How Fast is GDP Growing?: A Curiosum

A.  How Fast is GDP Growing?

The Bureau of Economic Analysis released today its first estimate (what it calls it’s Advance Estimate) for the growth of GDP and its components for the third quarter of 2019.  Most of it looked basically as one would expect, with an estimate of real GDP growth of 1.9% in the quarter, or about the same as the 2.0% growth rate of the second quarter.  There has been a continued slowdown in private investment (which I will discuss below), but this has been offset by an expansion in government spending under Trump, coupled with steady growth in personal consumption expenditures (as one would expect with an economy now at full employment).

But there was a surprise on the last page of the report, in Appendix Table A.  This table provides growth rates of some miscellaneous aggregates that contribute to GDP growth, as well as their contribution to overall GDP growth.  One line shown is for “motor vehicle output”.  What is surprising is that the growth rate shown, at an annualized rate, is an astounding 32.6%!  The table also indicates that real GDP excluding motor vehicle output would have grown at just 1.2% in the quarter.  (I get 1.14% using the underlying, non-rounded, numbers, but these are close.)  The difference is shown in the chart above.

Some points should be noted.  While all these figures provided by the BEA are shown at annualized growth rates, one needs to keep in mind that the underlying figures are for growth in just one quarter.  Hence the quarterly growth will be roughly one-quarter of the annual rate, plus the effects of compounding.  For the motor vehicle output numbers, the estimated growth in the quarter was 7.3%, which if compounded over four quarters would yield the 32.6% annualized rate.  One should also note that the quarterly output figures of this sector are quite volatile historically, and while there has not been a change as large as the 32.6% since 2009/10 (at the time of the economic downturn and recovery) there have been a few quarters when it was in the 20s.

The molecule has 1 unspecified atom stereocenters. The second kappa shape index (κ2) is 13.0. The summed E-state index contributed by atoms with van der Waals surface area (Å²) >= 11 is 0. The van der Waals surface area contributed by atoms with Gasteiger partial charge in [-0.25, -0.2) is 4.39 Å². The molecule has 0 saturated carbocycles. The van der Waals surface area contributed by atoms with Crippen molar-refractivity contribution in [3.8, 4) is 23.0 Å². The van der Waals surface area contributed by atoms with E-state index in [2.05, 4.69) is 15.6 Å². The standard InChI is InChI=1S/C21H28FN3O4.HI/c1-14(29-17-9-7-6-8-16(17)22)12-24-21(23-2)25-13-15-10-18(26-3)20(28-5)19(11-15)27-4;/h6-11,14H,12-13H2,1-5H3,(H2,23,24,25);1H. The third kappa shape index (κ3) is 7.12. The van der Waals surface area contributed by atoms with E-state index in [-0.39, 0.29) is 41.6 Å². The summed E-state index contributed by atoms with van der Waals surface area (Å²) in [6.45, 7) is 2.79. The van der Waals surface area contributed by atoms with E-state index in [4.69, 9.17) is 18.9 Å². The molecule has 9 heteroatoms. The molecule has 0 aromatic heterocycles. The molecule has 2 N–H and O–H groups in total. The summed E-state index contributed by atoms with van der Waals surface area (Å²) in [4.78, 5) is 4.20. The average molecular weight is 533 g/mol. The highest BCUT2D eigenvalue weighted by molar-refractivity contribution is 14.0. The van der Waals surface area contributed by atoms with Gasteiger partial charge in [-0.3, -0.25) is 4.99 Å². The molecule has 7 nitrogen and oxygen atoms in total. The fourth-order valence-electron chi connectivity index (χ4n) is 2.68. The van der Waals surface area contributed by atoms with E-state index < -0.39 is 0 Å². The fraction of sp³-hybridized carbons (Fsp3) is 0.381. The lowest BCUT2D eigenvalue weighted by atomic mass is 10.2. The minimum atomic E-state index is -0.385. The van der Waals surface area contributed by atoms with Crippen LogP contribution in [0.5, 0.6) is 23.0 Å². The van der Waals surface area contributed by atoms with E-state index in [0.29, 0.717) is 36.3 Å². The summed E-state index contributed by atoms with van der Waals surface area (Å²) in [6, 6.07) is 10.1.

But what appears especially odd, but also possibly interesting to those trying to understand how the GDP accounts are estimated, is why there should have been such a tremendously high growth in the sector, of 32.6%, when the workers at General Motors were on strike for half of September (starting on September 15).  GM is the largest car manufacturer in the US, its production plummeted during the strike, yet the GDP figures indicate that motor vehicle output not only soared in the quarter, but by itself raised overall GDP growth to 1.9% from a 1.2% rate had the sector been flat.

This is now speculation on my part, but I suspect the reason stems from the warning the BEA regularly provides that the initial GDP estimates that are issued just one month after the end of the quarter being covered, really are preliminary and partial.  The BEA receives data on the economy from numerous sources, and a substantial share of that data is incomplete just one month following the end of a quarter.  For motor vehicle production, I would not be surprised if the BEA might only be receiving data for two months (July and August in this case), in time for this initial estimate.  They would then estimate the third month based on past patterns and seasonality.

But because of the strike, past patterns will be misleading.  Production at GM may have been ramped up in July and August in anticipation of the strike, and a mechanical extrapolation of this into September, while normally fine, might have been especially misleading this time.

I stress that this is speculation on my part.  Revised estimates of GDP growth in the third quarter, based on more complete data, will be issued in late November and then again, with even more data, in late December.  We will see what these estimates say.  I would not be surprised if the growth figure for GDP is revised substantially downwards.

B.  Growth in Nonresidential Private Fixed Investment

The figures released by the BEA today also include its estimates for private fixed investment.  The nonresidential portion of this is basically business investment, and it is interesting to track what it has been doing over the last few years.  The argument made for the Trump/Republican tax cuts pushed through Congress in December 2017 were that they would spur business investment.  Corporate profit taxes were basically cut in half.

But the figures show no spur in business investment following their taxes being slashed.  Nonresidential private fixed investment was growing at a relatively high rate already in the fourth quarter of 2017 (similar to rates seen between mid-2013 and mid-2014, and there even was growth of 11.2% in the second quarter of 2014).  This continued through the first half of 2018.  But growth since has fallen steadily, and is now even negative, with a decline of 3.0% in the third quarter of 2019:

There is no indication here that slashing corporate profit taxes (and other business taxes) led to greater business investment.